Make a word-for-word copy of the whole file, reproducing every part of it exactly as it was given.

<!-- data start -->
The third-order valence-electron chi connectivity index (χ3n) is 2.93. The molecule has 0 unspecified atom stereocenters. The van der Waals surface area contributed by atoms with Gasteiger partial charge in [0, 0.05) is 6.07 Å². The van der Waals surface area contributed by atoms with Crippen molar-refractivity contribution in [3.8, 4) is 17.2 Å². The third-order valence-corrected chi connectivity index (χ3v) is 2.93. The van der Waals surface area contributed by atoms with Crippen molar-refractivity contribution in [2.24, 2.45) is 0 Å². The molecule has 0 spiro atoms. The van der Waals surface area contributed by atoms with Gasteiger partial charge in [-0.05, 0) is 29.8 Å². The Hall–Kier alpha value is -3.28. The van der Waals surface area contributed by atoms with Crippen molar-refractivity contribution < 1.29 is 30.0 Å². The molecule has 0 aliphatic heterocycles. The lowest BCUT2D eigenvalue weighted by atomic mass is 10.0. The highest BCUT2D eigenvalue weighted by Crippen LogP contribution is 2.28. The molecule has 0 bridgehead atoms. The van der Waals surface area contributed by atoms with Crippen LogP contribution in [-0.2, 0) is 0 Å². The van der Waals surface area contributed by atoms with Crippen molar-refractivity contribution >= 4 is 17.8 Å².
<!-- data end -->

The third-order valence-electron chi connectivity index (χ3n) is 2.93. The molecule has 0 unspecified atom stereocenters. The van der Waals surface area contributed by atoms with Gasteiger partial charge in [0, 0.05) is 6.07 Å². The van der Waals surface area contributed by atoms with Crippen molar-refractivity contribution in [3.8, 4) is 17.2 Å². The third-order valence-corrected chi connectivity index (χ3v) is 2.93. The van der Waals surface area contributed by atoms with Crippen molar-refractivity contribution in [2.24, 2.45) is 0 Å². The molecule has 0 spiro atoms. The van der Waals surface area contributed by atoms with Gasteiger partial charge in [-0.05, 0) is 29.8 Å². The Hall–Kier alpha value is -3.28. The van der Waals surface area contributed by atoms with Crippen molar-refractivity contribution < 1.29 is 30.0 Å². The molecule has 0 aliphatic heterocycles. The lowest BCUT2D eigenvalue weighted by atomic mass is 10.0. The highest BCUT2D eigenvalue weighted by Crippen LogP contribution is 2.28. The molecule has 0 bridgehead atoms. The van der Waals surface area contributed by atoms with Crippen LogP contribution in [-0.2, 0) is 0 Å². The van der Waals surface area contributed by atoms with Crippen molar-refractivity contribution >= 4 is 17.8 Å².